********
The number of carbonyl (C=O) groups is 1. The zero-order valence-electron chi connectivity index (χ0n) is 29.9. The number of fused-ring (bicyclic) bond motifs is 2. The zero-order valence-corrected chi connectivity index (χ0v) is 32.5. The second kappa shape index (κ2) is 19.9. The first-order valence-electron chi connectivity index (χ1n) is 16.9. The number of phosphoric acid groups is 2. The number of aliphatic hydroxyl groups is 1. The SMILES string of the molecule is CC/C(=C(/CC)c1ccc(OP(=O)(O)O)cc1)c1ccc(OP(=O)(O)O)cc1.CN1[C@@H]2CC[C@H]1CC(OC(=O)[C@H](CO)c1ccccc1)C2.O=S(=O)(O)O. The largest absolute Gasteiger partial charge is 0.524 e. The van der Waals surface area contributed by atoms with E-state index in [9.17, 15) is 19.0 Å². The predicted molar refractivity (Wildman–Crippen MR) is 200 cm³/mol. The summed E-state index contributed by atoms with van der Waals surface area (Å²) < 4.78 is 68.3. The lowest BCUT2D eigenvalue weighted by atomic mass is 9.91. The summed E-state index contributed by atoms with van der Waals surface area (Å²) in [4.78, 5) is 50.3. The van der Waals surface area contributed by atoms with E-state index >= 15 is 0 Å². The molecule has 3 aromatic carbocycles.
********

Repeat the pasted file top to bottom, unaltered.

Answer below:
The number of carbonyl (C=O) groups is 1. The zero-order valence-electron chi connectivity index (χ0n) is 29.9. The number of fused-ring (bicyclic) bond motifs is 2. The zero-order valence-corrected chi connectivity index (χ0v) is 32.5. The second kappa shape index (κ2) is 19.9. The first-order valence-electron chi connectivity index (χ1n) is 16.9. The number of phosphoric acid groups is 2. The number of aliphatic hydroxyl groups is 1. The SMILES string of the molecule is CC/C(=C(/CC)c1ccc(OP(=O)(O)O)cc1)c1ccc(OP(=O)(O)O)cc1.CN1[C@@H]2CC[C@H]1CC(OC(=O)[C@H](CO)c1ccccc1)C2.O=S(=O)(O)O. The largest absolute Gasteiger partial charge is 0.524 e. The van der Waals surface area contributed by atoms with E-state index in [9.17, 15) is 19.0 Å². The predicted molar refractivity (Wildman–Crippen MR) is 200 cm³/mol. The summed E-state index contributed by atoms with van der Waals surface area (Å²) < 4.78 is 68.3. The lowest BCUT2D eigenvalue weighted by atomic mass is 9.91. The summed E-state index contributed by atoms with van der Waals surface area (Å²) in [4.78, 5) is 50.3. The van der Waals surface area contributed by atoms with E-state index >= 15 is 0 Å². The molecule has 3 aromatic carbocycles.